Storing beans – also known as the poor man’s food saver.
My wife suggested this post because she has a skill that she is very proud of and she is quite good at it. She is fantastic at vacuum packing things. Now you may think that what that means is that she has a food saver and she uses it to vacuum pack food, but no that is not the case.
We did have one and much to my surprise it was great at preserving foods in the freezer like meats that previously I had thought of as best eaten fresh, but I had to admit that many things like ground beef were essentially just as good “fresh frozen” with the food saver as they were fresh. Pulled pork (after cooking) was fantastic, you could just thaw it over night then toss the food saver bag still sealed into a pot of boiling water and a few minutes later you would have moist, delicious pulled pork.
You may notice that this post is done in past tense – that is because while the machine was great, it broke.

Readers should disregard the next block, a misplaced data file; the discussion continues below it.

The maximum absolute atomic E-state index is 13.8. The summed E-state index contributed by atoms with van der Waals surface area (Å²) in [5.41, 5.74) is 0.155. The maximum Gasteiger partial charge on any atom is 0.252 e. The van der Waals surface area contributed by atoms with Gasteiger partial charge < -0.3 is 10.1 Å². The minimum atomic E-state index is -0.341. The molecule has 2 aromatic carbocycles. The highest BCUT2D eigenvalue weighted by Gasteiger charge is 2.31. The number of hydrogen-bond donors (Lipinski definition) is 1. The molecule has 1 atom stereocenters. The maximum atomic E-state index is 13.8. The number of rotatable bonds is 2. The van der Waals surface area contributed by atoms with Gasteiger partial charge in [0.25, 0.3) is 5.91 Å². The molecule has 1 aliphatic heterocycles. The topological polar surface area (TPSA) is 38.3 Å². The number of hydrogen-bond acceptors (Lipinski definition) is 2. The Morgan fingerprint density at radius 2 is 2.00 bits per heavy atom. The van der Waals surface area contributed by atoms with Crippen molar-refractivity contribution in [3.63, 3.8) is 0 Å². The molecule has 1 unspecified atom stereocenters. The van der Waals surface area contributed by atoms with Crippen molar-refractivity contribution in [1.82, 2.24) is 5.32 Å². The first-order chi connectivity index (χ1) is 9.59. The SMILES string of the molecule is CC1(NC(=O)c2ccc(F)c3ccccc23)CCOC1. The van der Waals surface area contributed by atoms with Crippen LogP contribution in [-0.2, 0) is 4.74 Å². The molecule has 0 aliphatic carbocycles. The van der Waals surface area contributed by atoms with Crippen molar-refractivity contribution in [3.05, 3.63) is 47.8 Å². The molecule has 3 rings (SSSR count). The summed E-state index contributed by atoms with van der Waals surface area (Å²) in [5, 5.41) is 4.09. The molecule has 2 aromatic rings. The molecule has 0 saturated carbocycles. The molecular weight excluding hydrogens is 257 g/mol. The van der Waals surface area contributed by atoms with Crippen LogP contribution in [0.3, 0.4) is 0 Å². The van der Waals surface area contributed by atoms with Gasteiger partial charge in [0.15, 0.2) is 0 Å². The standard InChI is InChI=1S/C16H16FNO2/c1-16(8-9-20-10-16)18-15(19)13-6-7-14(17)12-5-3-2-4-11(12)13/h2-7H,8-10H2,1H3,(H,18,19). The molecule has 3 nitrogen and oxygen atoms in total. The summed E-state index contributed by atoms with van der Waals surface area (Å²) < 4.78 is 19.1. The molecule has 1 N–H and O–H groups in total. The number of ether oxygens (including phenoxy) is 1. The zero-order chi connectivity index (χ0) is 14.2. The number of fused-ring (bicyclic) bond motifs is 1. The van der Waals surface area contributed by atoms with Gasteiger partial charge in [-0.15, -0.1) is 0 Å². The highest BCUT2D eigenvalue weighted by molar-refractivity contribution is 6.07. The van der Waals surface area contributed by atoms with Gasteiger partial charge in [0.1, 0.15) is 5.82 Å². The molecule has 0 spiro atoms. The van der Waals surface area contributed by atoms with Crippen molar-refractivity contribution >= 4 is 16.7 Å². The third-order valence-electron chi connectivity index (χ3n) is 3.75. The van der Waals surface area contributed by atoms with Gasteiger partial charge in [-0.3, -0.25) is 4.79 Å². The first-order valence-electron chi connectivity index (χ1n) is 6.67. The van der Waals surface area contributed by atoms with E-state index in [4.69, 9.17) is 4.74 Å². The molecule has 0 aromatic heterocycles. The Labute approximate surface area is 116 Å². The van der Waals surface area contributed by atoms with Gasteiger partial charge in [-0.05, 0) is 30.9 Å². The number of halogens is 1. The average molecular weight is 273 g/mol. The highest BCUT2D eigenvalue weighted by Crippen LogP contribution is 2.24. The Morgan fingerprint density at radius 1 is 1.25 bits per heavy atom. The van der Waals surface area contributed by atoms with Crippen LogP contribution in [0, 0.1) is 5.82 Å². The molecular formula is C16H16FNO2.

I have always just tossed canning jars of roasted beans in the freezer and never been able to tell the difference between those beans and food saver beans, but for green beans I used the food saver since they tended to stay in the freezer longer.
Once the foodsaver broke, my wife took over. She would put foods in a heavy duty zip lock bag, insert a straw and suck the air out. She usually double lines the packing either by wrapping the food in saran wrap first, or using more than one bag, etc. The net result is something that is really close to vacuum packed!
She also never gets tired of delivering the joke, “poor you, your wife really sucks” when she seals the bags (note that this is her joke, not mine).
I have not gotten to try a head to head contest between her bags and a food saver one or even the canning jar solution, but it works well for food (much better than just tossing it in a zip lock bag – probably not quite as well as a real food saver) and has to be better than just letting the air wreak havoc.
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